|MSI N460GTX HAWK GeForce GTX 460|
|Reviews - Featured Reviews: Video Cards|
|Written by Bruce Normann|
|Friday, 24 September 2010|
Page 19 of 19
MSI N460GTX HAWK Conclusion
From a performance standpoint, it's impossible to argue with the numbers this card puts up, at its price point. As I hypothesized in my Final Thoughts, this is really a 5850-class card from a technology standpoint, and it performed like one. Overclocked far beyond its standard operating point, to 950 MHz on the core, it sweeps the field in its market segment and takes a surprise swing at the next level up. The cooling performance is the best available for this chip, at the moment, including the noise required to achieve it, which was quite low. I was very happy with the standard fan settings, as the default curve is aimed at performance users and the cooler has so much headroom available. The combination of a new low-power Fermi GPU and an over-designed cooler kept operating temperatures very low during both intensive gaming and brutal stress testing.
The appearance of the MSI N460 GTX HAWK video card is very attractive, and yet somewhat conservative. MSI did a nice job producing a subtle design that is business-like, yet manages to show off its muscles at the same time. Kind of like early Schwarzenegger in an Italian suit. The anodized aluminum shroud does a good job of avoiding fingerprints without being a dull expanse of grey. They have definitely improved on the earlier version of the Twin Frozr cooler in terms of visual design.
The build quality of the MSI N460GTX HAWK card was quite good. Everything is assembled well, everything fit when I put it back together, and the overall impression of the card was very solid. The cooler adds a certain heft to the card and also lends a good deal of solidity to the package. The packaging was of the highest quality and very informative. The front panel lifts up to showcase a large display of all the many features this card incorporates. I was not as impressed by the manufacturing quality of the PC board, which still had too much residue from the wave solder/cleaning process for my liking. The unique power supply arrangement used all high quality parts, and was clearly intended to be a class leading design. I pushed this card to the wall repeatedly, and it never complained once.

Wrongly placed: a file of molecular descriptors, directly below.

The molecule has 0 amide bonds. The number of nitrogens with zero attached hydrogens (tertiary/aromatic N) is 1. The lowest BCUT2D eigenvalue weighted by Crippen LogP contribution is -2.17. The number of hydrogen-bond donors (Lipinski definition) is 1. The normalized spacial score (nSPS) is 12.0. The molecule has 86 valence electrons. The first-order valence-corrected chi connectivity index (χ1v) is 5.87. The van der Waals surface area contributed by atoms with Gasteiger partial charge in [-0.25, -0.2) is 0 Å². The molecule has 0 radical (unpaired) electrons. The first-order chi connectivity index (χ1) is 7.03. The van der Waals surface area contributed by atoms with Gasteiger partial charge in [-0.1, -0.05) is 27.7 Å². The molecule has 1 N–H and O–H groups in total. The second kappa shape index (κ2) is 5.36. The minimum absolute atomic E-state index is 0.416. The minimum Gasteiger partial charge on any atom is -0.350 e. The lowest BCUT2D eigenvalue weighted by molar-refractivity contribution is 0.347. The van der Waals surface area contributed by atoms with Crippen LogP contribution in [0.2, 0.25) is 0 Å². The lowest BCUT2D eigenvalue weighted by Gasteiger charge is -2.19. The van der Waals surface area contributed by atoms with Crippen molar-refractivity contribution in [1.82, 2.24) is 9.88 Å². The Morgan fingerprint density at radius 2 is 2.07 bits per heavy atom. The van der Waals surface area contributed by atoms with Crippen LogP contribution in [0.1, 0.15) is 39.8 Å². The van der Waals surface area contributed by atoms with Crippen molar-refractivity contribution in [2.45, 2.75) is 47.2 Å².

I also have to give top marks to the new MSI Afterburner software. The full scope of voltage adjustment for the GPU core, memory, and PLL components puts this free, bundled software at the top of the heap. There are other tools available which will work just fine on reference hardware, but the new version 2.0.0 is the icing on the cake for this very special hardware.
The basic features of the MSI N460GTX are fully comparable with the latest offerings from both camps. It has: Microsoft DirectX 11 Support, PhysX Technology, is 3D Vision Ready, also 3D Vision Surround Ready, CUDA Technology, SLI, 32x Anti-aliasing, PureVideo HD, and HDMI 1.4a support. We've been using some of these same, or competitive, technologies on a whole host of Radeon 5xxx cards since last September. Still, it's good to finally have rough parity in the features and functions arena. All the other features are directly related to extracting the full raw computing power from the GPU, and are covered elsewhere on this page.
As of late September 2010, the price for the MSI N460GTX HAWK is $189.99 at Amazon or NewEgg. There is currently a $10 MIR available and MSI is giving away free STEAM codes for Metro 2033 with every GTX460 they sell, so consider that in your purchasing decisions. It's hard to find a bad deal for any of the GTX460 cards; even if you are paying a premium for certain features, more memory, or a software bundle, the price-to-performance ratio is so good, there's not a lot of downside anywhere. This particular model offers the best cooling subsystem available for the GTX460 GPU and arguably the best power section as well, and the price adder for all that is between negligible and non-existent. I rate it as a real bargain for that reason.
Let's face it, almost any GTX460 card is going to get high marks at this stage of the game. NVIDIA has priced it very aggressively, and until ATI responds with some serious price cuts, or releases its next generation of video cards, this is the card to beat in the $200-$250 price range. It's pretty obvious from all the reporting that's been done already, that early production units of the GF104 have tons of overclocking headroom. I got 950 MHz on the core clock with very little effort, and the Twin Frozr cooler kept the temperatures well below 60C no matter how hard I stressed the card. If you really want to push your graphics card to the max and beyond, without worrying about cooking the GPU, this is the GTX 460 card to buy.
+ Incredibly effective cooling system
- Imagine what this card could do with binned GPUs
Final Score: 9.15 out of 10.
Excellence Achievement: Benchmark Reviews Golden Tachometer Award.
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